When all else in an organization was rated poorly, you could always turn to the management team and say, well at least people like their co-workers, that is a starting point, a place from which you can build. But now I think it was simply a poorly written question, for while people did indeed like their co-workers it clearly did not get at the fundamentals, the micro-organisms necessary for the organization to thrive. There is also an issue with very positively rated items, in that they have imbedded in their response pattern less information then items that are more moderately rated and hence the organization can learn little from these items. The same could be said of the generally derided item about having a best friend at work.
Physicists use something called an effective theory approach for problem solving. It is an approach that utilizes the theory that makes most sense at the distances or object size that you are studying. Newton’s theory of gravity is just fine if you are on the earth’s surface studying an apple falling from a tree, but Einstein’s approach to gravity is necessary if you want to be able to solve problems that involve planetary distances. And Einstein’s theory does not work at the sub-atomic or quantum level. For that you need string theory. This approach implies that organizational surveys should ask about only those things you could hope to measure and see within the organizational world at the distances or sizes you are studying. The physicist’s approach implies that measuring the forest and ignoring the leaves is just fine if you can show that the forest is what leads to the outcomes that you desire, such as customer repurchase intentions. What is left out is that the forest will in fact perish if the conditions do not exist for the leaves to thrive, to create the forest in the first place.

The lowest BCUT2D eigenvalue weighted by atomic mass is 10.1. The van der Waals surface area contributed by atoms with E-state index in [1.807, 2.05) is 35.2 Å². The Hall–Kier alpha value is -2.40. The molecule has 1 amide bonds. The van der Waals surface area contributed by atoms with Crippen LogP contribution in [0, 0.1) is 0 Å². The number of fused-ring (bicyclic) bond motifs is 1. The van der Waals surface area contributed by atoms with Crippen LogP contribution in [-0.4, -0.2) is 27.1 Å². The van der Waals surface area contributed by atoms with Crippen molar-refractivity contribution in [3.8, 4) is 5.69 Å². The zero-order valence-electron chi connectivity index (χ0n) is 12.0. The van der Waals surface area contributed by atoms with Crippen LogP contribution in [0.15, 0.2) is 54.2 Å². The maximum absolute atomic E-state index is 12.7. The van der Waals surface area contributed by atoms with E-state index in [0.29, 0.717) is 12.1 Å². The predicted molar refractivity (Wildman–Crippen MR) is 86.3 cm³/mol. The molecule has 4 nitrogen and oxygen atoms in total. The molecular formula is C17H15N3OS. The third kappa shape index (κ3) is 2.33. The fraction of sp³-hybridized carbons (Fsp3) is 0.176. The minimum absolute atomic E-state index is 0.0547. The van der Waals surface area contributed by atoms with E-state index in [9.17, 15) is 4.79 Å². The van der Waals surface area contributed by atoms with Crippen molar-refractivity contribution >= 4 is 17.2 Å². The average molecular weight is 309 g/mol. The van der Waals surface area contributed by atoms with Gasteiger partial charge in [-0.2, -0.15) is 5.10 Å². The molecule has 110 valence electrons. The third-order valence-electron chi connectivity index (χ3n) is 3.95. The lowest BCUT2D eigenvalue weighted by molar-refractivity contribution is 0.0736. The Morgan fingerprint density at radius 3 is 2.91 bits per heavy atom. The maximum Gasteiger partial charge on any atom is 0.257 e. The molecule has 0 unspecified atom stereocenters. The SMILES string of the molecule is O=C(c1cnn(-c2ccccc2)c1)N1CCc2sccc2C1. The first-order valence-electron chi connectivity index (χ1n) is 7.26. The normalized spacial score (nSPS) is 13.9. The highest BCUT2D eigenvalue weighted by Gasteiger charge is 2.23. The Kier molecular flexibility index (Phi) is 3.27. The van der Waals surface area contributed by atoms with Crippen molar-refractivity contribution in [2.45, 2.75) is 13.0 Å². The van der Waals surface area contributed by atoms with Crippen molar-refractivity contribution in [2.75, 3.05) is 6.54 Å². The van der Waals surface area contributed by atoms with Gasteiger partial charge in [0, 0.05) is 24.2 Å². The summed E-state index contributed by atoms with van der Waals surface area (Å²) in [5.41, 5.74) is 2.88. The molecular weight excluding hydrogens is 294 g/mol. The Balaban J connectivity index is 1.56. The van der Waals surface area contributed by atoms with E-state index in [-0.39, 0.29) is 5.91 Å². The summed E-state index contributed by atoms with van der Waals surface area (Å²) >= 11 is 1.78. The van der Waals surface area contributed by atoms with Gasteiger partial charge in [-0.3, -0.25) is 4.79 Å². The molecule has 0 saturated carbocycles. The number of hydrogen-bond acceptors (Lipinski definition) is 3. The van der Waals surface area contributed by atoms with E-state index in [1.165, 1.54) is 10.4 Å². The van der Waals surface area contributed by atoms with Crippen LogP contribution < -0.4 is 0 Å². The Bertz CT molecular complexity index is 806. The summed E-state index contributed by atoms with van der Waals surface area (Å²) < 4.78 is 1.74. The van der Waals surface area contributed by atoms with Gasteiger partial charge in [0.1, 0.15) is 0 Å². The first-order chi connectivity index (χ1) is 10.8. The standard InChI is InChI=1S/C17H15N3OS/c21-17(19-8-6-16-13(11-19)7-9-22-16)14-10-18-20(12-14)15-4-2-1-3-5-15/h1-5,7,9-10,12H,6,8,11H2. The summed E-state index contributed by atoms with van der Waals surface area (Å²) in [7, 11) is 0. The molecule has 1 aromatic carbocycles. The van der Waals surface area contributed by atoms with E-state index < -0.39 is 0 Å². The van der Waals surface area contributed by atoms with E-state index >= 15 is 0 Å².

It is very clear today that many approach organizational surveys without having a real understanding of the unifying state that allows us to measure the basic building blocks of successful organizational functioning, those things that are foundational to creating the conditions that allows an organization to thrive, to become vital over the long term.
I was recently sent a note about a document new Apple employee’s see it goes like this:
“There is work and there’s your life’s work. The kind of work that has your finger prints all over it. The kind of work that you would never compromise on. That you’d sacrifice a weekend for. You can do that kind of work at Apple. People don’t come here to play it safe. They come here to swim in the deep end. They want their work to add up to something. Something big. Something that couldn’t happen anywhere else. Welcome to Apple.”
Whether those conditions exist for each and every employee of Apple is of course a good question and one that I can’t answer here, but the notion that there is more to work than work is very clear. If everyone in every organization felt that way just imagine what we could accomplish.
© 2012 by Jeffrey M. Saltzman. All rights reserved.
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Are you proud of the company you work for? What makes you proud? Are you proud deep down inside internally or are you bursting at the seams proud wanting to tell everyone you meet about the great company you work for? What are the potential benefits to the organization if in fact the employees of an organization are extremely proud to work there? Is it more than bragging rights? Does it carry any weight; have any impact on how the organization actually performs?
When you look at organizational survey results inevitably the senior management group shows the highest levels of pride in the organization. As you move through the ranks the most common finding is that pride declines, but not always. Some organizations are able to maintain high levels of pride throughout the ranks. Why do the senior managers typically exhibit the highest levels of pride? Let’s examine…